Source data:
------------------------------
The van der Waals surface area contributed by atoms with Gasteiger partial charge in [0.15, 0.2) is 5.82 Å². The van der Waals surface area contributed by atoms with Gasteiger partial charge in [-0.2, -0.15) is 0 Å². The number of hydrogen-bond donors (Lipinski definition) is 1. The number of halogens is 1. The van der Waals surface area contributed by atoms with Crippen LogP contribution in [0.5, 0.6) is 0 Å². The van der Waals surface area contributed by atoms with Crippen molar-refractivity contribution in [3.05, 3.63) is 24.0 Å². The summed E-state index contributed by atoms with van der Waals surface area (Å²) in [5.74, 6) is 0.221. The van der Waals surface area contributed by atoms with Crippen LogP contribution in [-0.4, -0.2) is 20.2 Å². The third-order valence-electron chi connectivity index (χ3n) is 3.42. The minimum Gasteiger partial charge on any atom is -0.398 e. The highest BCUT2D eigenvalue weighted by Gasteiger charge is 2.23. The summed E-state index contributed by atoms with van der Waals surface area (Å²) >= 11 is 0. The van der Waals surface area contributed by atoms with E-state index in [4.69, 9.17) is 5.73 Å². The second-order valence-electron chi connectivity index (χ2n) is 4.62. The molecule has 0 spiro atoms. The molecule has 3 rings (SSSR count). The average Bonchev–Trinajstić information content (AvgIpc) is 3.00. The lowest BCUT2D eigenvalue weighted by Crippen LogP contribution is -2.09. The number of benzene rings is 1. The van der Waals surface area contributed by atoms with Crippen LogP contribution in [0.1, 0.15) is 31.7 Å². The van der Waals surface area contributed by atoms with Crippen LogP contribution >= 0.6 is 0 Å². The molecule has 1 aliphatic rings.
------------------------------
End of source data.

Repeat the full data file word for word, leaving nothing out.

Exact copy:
The van der Waals surface area contributed by atoms with Gasteiger partial charge in [0.15, 0.2) is 5.82 Å². The van der Waals surface area contributed by atoms with Gasteiger partial charge in [-0.2, -0.15) is 0 Å². The number of hydrogen-bond donors (Lipinski definition) is 1. The number of halogens is 1. The van der Waals surface area contributed by atoms with Crippen LogP contribution in [0.5, 0.6) is 0 Å². The van der Waals surface area contributed by atoms with Crippen molar-refractivity contribution in [3.05, 3.63) is 24.0 Å². The summed E-state index contributed by atoms with van der Waals surface area (Å²) in [5.74, 6) is 0.221. The van der Waals surface area contributed by atoms with Crippen LogP contribution in [-0.4, -0.2) is 20.2 Å². The third-order valence-electron chi connectivity index (χ3n) is 3.42. The minimum Gasteiger partial charge on any atom is -0.398 e. The highest BCUT2D eigenvalue weighted by Gasteiger charge is 2.23. The summed E-state index contributed by atoms with van der Waals surface area (Å²) >= 11 is 0. The van der Waals surface area contributed by atoms with E-state index in [4.69, 9.17) is 5.73 Å². The second-order valence-electron chi connectivity index (χ2n) is 4.62. The molecule has 0 spiro atoms. The molecule has 3 rings (SSSR count). The average Bonchev–Trinajstić information content (AvgIpc) is 3.00. The lowest BCUT2D eigenvalue weighted by Crippen LogP contribution is -2.09. The number of benzene rings is 1. The van der Waals surface area contributed by atoms with Crippen LogP contribution in [0.1, 0.15) is 31.7 Å². The van der Waals surface area contributed by atoms with Crippen LogP contribution >= 0.6 is 0 Å². The molecule has 1 aliphatic rings.